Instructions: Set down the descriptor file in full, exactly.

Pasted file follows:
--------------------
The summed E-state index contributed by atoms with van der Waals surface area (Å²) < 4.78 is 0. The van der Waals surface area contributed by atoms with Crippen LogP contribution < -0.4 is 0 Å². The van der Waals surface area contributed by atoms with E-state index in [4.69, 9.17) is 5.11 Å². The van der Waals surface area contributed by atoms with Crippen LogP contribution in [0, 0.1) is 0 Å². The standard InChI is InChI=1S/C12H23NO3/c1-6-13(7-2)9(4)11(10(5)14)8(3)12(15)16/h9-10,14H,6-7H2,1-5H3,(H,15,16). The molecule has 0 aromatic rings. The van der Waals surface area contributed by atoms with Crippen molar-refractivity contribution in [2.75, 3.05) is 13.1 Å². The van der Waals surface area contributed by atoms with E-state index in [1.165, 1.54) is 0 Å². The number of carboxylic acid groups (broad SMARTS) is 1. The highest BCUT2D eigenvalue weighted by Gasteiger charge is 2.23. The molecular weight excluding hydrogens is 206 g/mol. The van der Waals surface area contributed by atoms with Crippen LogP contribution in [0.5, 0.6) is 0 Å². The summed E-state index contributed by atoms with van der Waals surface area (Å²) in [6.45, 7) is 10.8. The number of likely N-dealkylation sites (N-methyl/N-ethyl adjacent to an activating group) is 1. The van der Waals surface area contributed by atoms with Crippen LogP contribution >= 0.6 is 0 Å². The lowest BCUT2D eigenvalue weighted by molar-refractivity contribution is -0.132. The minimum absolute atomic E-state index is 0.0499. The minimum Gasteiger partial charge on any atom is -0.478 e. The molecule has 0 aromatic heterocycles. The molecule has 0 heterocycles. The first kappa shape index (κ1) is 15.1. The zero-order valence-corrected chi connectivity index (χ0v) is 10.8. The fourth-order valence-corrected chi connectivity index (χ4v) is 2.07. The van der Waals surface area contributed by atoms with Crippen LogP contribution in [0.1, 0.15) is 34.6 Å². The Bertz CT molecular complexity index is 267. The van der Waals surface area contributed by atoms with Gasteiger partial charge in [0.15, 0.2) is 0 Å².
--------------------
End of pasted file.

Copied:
The summed E-state index contributed by atoms with van der Waals surface area (Å²) < 4.78 is 0. The van der Waals surface area contributed by atoms with Crippen LogP contribution < -0.4 is 0 Å². The van der Waals surface area contributed by atoms with E-state index in [4.69, 9.17) is 5.11 Å². The van der Waals surface area contributed by atoms with Crippen LogP contribution in [0, 0.1) is 0 Å². The standard InChI is InChI=1S/C12H23NO3/c1-6-13(7-2)9(4)11(10(5)14)8(3)12(15)16/h9-10,14H,6-7H2,1-5H3,(H,15,16). The molecule has 0 aromatic rings. The van der Waals surface area contributed by atoms with Crippen molar-refractivity contribution in [2.75, 3.05) is 13.1 Å². The van der Waals surface area contributed by atoms with E-state index in [1.165, 1.54) is 0 Å². The number of carboxylic acid groups (broad SMARTS) is 1. The highest BCUT2D eigenvalue weighted by Gasteiger charge is 2.23. The molecular weight excluding hydrogens is 206 g/mol. The van der Waals surface area contributed by atoms with Crippen LogP contribution in [0.5, 0.6) is 0 Å². The summed E-state index contributed by atoms with van der Waals surface area (Å²) in [6.45, 7) is 10.8. The number of likely N-dealkylation sites (N-methyl/N-ethyl adjacent to an activating group) is 1. The van der Waals surface area contributed by atoms with Crippen LogP contribution >= 0.6 is 0 Å². The lowest BCUT2D eigenvalue weighted by molar-refractivity contribution is -0.132. The minimum absolute atomic E-state index is 0.0499. The minimum Gasteiger partial charge on any atom is -0.478 e. The molecule has 0 aromatic heterocycles. The molecule has 0 heterocycles. The first kappa shape index (κ1) is 15.1. The zero-order valence-corrected chi connectivity index (χ0v) is 10.8. The fourth-order valence-corrected chi connectivity index (χ4v) is 2.07. The van der Waals surface area contributed by atoms with Crippen LogP contribution in [0.1, 0.15) is 34.6 Å². The Bertz CT molecular complexity index is 267. The van der Waals surface area contributed by atoms with Gasteiger partial charge in [0.15, 0.2) is 0 Å².